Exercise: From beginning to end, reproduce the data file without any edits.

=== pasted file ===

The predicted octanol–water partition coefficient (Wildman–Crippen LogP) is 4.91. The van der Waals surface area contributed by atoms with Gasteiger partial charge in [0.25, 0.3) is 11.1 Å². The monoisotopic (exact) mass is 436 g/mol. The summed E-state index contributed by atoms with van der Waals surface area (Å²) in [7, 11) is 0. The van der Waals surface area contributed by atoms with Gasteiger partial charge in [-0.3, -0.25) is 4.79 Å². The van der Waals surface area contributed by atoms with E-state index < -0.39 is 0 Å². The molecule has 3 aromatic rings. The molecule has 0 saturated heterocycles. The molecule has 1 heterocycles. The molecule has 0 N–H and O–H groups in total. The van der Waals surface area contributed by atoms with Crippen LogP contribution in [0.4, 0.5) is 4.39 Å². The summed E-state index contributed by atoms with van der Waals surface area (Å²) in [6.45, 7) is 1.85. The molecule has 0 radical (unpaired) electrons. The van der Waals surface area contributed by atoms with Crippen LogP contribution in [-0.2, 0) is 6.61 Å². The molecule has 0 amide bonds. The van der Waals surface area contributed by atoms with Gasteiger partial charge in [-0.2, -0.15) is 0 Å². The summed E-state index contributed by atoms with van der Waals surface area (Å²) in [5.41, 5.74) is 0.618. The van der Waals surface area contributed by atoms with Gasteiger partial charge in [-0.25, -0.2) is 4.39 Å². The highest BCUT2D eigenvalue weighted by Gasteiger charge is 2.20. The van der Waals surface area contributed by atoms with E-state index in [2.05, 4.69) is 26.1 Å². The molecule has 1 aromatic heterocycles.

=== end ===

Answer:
The predicted octanol–water partition coefficient (Wildman–Crippen LogP) is 4.91. The van der Waals surface area contributed by atoms with Gasteiger partial charge in [0.25, 0.3) is 11.1 Å². The monoisotopic (exact) mass is 436 g/mol. The summed E-state index contributed by atoms with van der Waals surface area (Å²) in [7, 11) is 0. The van der Waals surface area contributed by atoms with Gasteiger partial charge in [-0.3, -0.25) is 4.79 Å². The van der Waals surface area contributed by atoms with E-state index < -0.39 is 0 Å². The molecule has 3 aromatic rings. The molecule has 0 saturated heterocycles. The molecule has 1 heterocycles. The molecule has 0 N–H and O–H groups in total. The van der Waals surface area contributed by atoms with Crippen LogP contribution in [0.4, 0.5) is 4.39 Å². The summed E-state index contributed by atoms with van der Waals surface area (Å²) in [6.45, 7) is 1.85. The molecule has 0 radical (unpaired) electrons. The van der Waals surface area contributed by atoms with Crippen LogP contribution in [-0.2, 0) is 6.61 Å². The molecule has 0 amide bonds. The van der Waals surface area contributed by atoms with Gasteiger partial charge in [-0.2, -0.15) is 0 Å². The summed E-state index contributed by atoms with van der Waals surface area (Å²) in [5.41, 5.74) is 0.618. The van der Waals surface area contributed by atoms with Gasteiger partial charge in [-0.25, -0.2) is 4.39 Å². The highest BCUT2D eigenvalue weighted by Gasteiger charge is 2.20. The van der Waals surface area contributed by atoms with E-state index in [2.05, 4.69) is 26.1 Å². The molecule has 1 aromatic heterocycles.